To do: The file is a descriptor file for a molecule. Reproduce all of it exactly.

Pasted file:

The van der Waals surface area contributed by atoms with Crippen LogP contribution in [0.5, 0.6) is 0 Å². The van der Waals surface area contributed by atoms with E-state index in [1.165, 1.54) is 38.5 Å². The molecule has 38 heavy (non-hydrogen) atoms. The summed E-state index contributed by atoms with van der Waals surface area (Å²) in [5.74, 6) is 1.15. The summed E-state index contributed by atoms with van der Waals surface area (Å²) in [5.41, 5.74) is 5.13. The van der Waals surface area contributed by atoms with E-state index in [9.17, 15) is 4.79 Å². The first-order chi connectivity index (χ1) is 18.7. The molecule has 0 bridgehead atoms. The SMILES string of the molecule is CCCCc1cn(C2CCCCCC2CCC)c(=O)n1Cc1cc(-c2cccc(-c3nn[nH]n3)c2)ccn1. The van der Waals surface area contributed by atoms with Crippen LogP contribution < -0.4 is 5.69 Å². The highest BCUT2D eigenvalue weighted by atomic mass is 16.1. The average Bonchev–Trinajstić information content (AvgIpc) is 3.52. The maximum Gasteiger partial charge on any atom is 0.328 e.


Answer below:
The van der Waals surface area contributed by atoms with Crippen LogP contribution in [0.5, 0.6) is 0 Å². The van der Waals surface area contributed by atoms with E-state index in [1.165, 1.54) is 38.5 Å². The molecule has 38 heavy (non-hydrogen) atoms. The summed E-state index contributed by atoms with van der Waals surface area (Å²) in [5.74, 6) is 1.15. The summed E-state index contributed by atoms with van der Waals surface area (Å²) in [5.41, 5.74) is 5.13. The van der Waals surface area contributed by atoms with E-state index in [9.17, 15) is 4.79 Å². The first-order chi connectivity index (χ1) is 18.7. The molecule has 0 bridgehead atoms. The SMILES string of the molecule is CCCCc1cn(C2CCCCCC2CCC)c(=O)n1Cc1cc(-c2cccc(-c3nn[nH]n3)c2)ccn1. The van der Waals surface area contributed by atoms with Crippen LogP contribution < -0.4 is 5.69 Å². The highest BCUT2D eigenvalue weighted by atomic mass is 16.1. The average Bonchev–Trinajstić information content (AvgIpc) is 3.52. The maximum Gasteiger partial charge on any atom is 0.328 e.